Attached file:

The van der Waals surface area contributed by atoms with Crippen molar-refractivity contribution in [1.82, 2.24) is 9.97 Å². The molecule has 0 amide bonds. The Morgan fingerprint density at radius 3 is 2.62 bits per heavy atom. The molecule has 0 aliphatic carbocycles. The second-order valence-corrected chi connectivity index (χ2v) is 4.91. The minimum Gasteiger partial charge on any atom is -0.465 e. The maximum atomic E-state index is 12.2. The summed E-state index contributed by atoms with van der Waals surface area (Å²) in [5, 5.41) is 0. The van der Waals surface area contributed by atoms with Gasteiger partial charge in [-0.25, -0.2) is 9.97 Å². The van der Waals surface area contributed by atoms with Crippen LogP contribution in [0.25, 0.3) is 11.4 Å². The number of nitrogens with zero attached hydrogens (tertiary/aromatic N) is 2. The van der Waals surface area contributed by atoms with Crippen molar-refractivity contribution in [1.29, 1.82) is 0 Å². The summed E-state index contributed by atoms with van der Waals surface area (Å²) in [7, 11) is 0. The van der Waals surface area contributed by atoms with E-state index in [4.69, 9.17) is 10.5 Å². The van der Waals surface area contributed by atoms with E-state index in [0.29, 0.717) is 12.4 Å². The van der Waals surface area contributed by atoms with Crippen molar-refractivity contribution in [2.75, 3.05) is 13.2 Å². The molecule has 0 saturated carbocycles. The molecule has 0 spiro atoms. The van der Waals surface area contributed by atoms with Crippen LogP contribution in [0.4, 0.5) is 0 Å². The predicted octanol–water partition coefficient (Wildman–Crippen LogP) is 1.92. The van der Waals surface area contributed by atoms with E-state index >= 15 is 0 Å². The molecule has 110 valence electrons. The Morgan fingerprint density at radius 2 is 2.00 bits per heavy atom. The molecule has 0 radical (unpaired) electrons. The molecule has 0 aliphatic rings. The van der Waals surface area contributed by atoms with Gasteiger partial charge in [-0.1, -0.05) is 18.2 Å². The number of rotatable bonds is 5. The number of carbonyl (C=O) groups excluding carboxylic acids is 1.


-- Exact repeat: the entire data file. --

The van der Waals surface area contributed by atoms with Crippen molar-refractivity contribution in [1.82, 2.24) is 9.97 Å². The molecule has 0 amide bonds. The Morgan fingerprint density at radius 3 is 2.62 bits per heavy atom. The molecule has 0 aliphatic carbocycles. The second-order valence-corrected chi connectivity index (χ2v) is 4.91. The minimum Gasteiger partial charge on any atom is -0.465 e. The maximum atomic E-state index is 12.2. The summed E-state index contributed by atoms with van der Waals surface area (Å²) in [5, 5.41) is 0. The van der Waals surface area contributed by atoms with Gasteiger partial charge in [-0.25, -0.2) is 9.97 Å². The van der Waals surface area contributed by atoms with Crippen LogP contribution in [0.25, 0.3) is 11.4 Å². The number of nitrogens with zero attached hydrogens (tertiary/aromatic N) is 2. The van der Waals surface area contributed by atoms with Crippen molar-refractivity contribution in [1.29, 1.82) is 0 Å². The summed E-state index contributed by atoms with van der Waals surface area (Å²) in [7, 11) is 0. The van der Waals surface area contributed by atoms with E-state index in [4.69, 9.17) is 10.5 Å². The van der Waals surface area contributed by atoms with E-state index in [0.29, 0.717) is 12.4 Å². The van der Waals surface area contributed by atoms with Crippen molar-refractivity contribution in [2.75, 3.05) is 13.2 Å². The molecule has 0 saturated carbocycles. The molecule has 0 spiro atoms. The van der Waals surface area contributed by atoms with Crippen LogP contribution in [0.4, 0.5) is 0 Å². The predicted octanol–water partition coefficient (Wildman–Crippen LogP) is 1.92. The van der Waals surface area contributed by atoms with E-state index >= 15 is 0 Å². The molecule has 110 valence electrons. The Morgan fingerprint density at radius 2 is 2.00 bits per heavy atom. The molecule has 0 radical (unpaired) electrons. The molecule has 0 aliphatic rings. The van der Waals surface area contributed by atoms with Gasteiger partial charge in [-0.1, -0.05) is 18.2 Å². The number of rotatable bonds is 5. The number of carbonyl (C=O) groups excluding carboxylic acids is 1.